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Discriminating wetland vegetation species in an African savanna using hyperspectral data.

dc.contributor.advisorMutanga, Onisimo.
dc.contributor.authorMafuratidze, Pride.
dc.descriptionThesis (M.Sc.)-University of KwaZulu-Natal, Pietermaritzburg, 2010.en_US
dc.description.abstractWetland vegetation is of fundamental ecological importance and is used as one of the vital bio-indicators for early signs of physical or chemical degradation in wetland systems. Wetland vegetation is being threatened by expansion of extensive lowland areas of agriculture, natural resource exploitation, etc. These threats are increasing the demand for detailed information on vegetation status, up-to-date maps as well as accurate information for mitigation and adaptive management to preserve wetland vegetation. All these requirements are difficult to produce at species or community level, due to the fact that some parts of the wetlands are inaccessible. Remote sensing offers nondestructive and real time information for sustainable and effective management of wetland vegetation. The application of remote sensing in wetland mapping has been done extensively, but unfortunately the uses of narrowband hyperspectral data remain unexplored at an advanced level. The aim of this study is to explore the potential of hyperspectral remote sensing for wetland vegetation discrimination at species level. In particular, the study concentrates on enhancing or improving class separability among wetland vegetation species. Therefore, the study relies on the following two factors; a) the use of narrowband hyperspectral remote sensing, and b) the integration of vegetation properties and vegetation indices to improve accuracy. The potential of vegetation indices and red edge position were evaluated for vegetation species discrimination. Oneway ANOVA and Canonical variate analysis were used to statistically test if the species were significantly different and to discriminate among them. The canonical structure matrix revealed that hyperspectral data transforms can discriminate vegetation species with an overall accuracy around 87%. The addition of biomass and water content variables improved the accuracy to 95.5%. Overall, the study demonstrated that hyperspectral data and vegetation properties improve wetland vegetation separability at species level.en_US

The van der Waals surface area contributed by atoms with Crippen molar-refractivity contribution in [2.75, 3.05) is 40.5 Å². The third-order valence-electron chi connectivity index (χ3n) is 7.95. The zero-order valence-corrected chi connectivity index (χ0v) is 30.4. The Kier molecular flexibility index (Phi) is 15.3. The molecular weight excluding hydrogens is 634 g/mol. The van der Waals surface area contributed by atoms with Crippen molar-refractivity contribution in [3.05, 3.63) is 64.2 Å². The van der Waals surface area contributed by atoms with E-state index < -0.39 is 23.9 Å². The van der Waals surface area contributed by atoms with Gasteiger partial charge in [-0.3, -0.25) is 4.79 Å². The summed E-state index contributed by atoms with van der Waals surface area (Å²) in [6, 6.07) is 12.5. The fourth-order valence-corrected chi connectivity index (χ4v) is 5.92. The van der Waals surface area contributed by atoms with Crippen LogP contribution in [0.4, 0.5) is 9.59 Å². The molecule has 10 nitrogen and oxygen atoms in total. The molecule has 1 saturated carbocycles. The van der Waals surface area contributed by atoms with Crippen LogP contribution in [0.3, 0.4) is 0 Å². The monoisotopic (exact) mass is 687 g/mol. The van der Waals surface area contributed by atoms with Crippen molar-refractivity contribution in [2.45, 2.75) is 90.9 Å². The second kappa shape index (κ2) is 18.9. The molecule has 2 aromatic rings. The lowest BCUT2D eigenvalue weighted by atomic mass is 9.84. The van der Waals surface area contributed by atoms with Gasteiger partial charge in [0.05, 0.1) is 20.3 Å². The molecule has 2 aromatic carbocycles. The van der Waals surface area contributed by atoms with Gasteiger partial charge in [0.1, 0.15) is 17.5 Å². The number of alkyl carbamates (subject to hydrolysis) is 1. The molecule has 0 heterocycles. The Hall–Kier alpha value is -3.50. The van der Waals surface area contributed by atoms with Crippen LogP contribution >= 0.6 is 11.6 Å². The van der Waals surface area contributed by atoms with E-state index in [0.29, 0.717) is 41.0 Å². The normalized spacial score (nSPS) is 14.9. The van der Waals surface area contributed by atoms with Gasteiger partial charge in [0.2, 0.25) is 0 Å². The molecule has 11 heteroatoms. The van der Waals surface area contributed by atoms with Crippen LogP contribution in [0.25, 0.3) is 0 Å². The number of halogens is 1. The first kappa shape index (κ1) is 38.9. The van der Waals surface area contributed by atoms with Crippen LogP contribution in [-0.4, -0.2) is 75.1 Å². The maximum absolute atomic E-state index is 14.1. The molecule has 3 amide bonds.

dc.subjectRemote sensing.en_US
dc.subjectMultispectral photography.en_US
dc.subjectWetlands--KwaZulu-Natal--iSimangaliso Wetland Park--Remote sensing.en_US
dc.subjectRemote sensing--KwaZulu-Natal--iSimangaliso Wetland Park.en_US
dc.titleDiscriminating wetland vegetation species in an African savanna using hyperspectral data.en_US


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